During the course of completing a Bachelor of Arts with a major in Australian Indigenous Studies I heard about the Aurora Internship program. Upon finishing my degree it made sense to use my knowledge and gain practical experience in the Indigenous sector through an Aurora internship.
Native title and Indigenous affairs has always been something I was interested in as a law/arts student, but a topic that in my opinion is never given enough attention in the units we study at university.
I applied to the Aurora Native Title Internship Program hoping to get placed with an organisation that could provide a medium to link my energy law studies with the native title laws.
As a non-Indigenous person passionate about the challenges faced by Australia's first peoples, I often struggle to know where I fit in the Indigenous landscape.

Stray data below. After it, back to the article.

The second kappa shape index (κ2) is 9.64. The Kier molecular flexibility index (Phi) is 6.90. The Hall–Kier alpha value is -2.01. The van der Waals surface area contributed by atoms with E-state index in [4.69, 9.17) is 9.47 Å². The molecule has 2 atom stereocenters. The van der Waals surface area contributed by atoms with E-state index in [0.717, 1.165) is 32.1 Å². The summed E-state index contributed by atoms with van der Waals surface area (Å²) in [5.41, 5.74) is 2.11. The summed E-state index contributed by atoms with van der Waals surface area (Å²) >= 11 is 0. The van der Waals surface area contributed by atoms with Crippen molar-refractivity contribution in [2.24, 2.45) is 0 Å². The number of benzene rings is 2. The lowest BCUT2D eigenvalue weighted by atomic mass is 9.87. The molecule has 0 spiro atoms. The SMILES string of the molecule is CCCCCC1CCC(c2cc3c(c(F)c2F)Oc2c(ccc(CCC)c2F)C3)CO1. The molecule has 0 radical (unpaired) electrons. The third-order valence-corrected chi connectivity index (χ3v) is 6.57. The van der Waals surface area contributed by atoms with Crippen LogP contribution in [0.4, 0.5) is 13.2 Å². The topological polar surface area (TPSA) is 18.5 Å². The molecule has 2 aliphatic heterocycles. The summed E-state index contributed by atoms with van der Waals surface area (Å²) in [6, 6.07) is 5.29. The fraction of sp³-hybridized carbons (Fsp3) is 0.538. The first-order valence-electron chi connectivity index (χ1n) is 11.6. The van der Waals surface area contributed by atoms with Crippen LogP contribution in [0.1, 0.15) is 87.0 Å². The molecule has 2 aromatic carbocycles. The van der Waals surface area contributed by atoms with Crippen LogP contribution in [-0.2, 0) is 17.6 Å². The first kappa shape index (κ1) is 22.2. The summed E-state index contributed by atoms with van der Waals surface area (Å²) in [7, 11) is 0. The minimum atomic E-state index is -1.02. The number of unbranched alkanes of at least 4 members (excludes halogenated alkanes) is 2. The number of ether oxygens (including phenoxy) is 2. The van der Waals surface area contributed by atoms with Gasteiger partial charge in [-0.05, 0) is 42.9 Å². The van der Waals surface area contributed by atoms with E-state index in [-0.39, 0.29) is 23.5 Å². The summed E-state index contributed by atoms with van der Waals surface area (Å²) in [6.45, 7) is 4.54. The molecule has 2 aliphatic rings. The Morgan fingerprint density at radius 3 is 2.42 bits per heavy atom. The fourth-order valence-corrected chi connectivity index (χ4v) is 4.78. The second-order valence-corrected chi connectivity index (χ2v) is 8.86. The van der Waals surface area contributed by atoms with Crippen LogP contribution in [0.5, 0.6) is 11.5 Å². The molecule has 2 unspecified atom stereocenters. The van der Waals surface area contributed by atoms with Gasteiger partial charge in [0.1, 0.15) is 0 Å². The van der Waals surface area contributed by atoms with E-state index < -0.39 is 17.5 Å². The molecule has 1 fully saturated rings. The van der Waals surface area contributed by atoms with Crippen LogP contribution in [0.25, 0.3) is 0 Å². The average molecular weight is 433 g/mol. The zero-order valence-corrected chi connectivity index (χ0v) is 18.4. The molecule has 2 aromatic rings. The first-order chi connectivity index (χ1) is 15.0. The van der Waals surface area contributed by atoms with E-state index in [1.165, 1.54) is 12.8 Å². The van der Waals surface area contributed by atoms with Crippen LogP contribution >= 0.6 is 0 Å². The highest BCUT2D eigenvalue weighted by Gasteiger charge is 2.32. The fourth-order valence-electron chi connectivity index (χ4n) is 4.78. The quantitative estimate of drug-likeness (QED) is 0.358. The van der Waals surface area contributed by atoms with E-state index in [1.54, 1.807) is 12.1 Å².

Having studied Aboriginal issues and affairs from both a historical, legal and social perspective at University I naively thought I knew what to expect when embarking upon a 6-week internship with the Northern Australian Aboriginal Justice Agency (NAAJA) in Darwin as part of The Aurora Native Tit
I did my Aurora placement at the Darwin office of the North Australian Aboriginal Justice Agency (NAAJA) as part of the Aurora Internship Program. NAAJA has separate sections which undertake criminal work, civil work and community education respectively.
I decided to apply for the Aurora Internship Program as a fourth year Bachelor of Arts/Bachelor of Laws student. I aspire to use my education to work towards a legal system that reflects the equal worth of all people, especially the Traditional Owners of Australia.
Aurora Internship Reflection
HOW I LEARNED ABOUT AURORA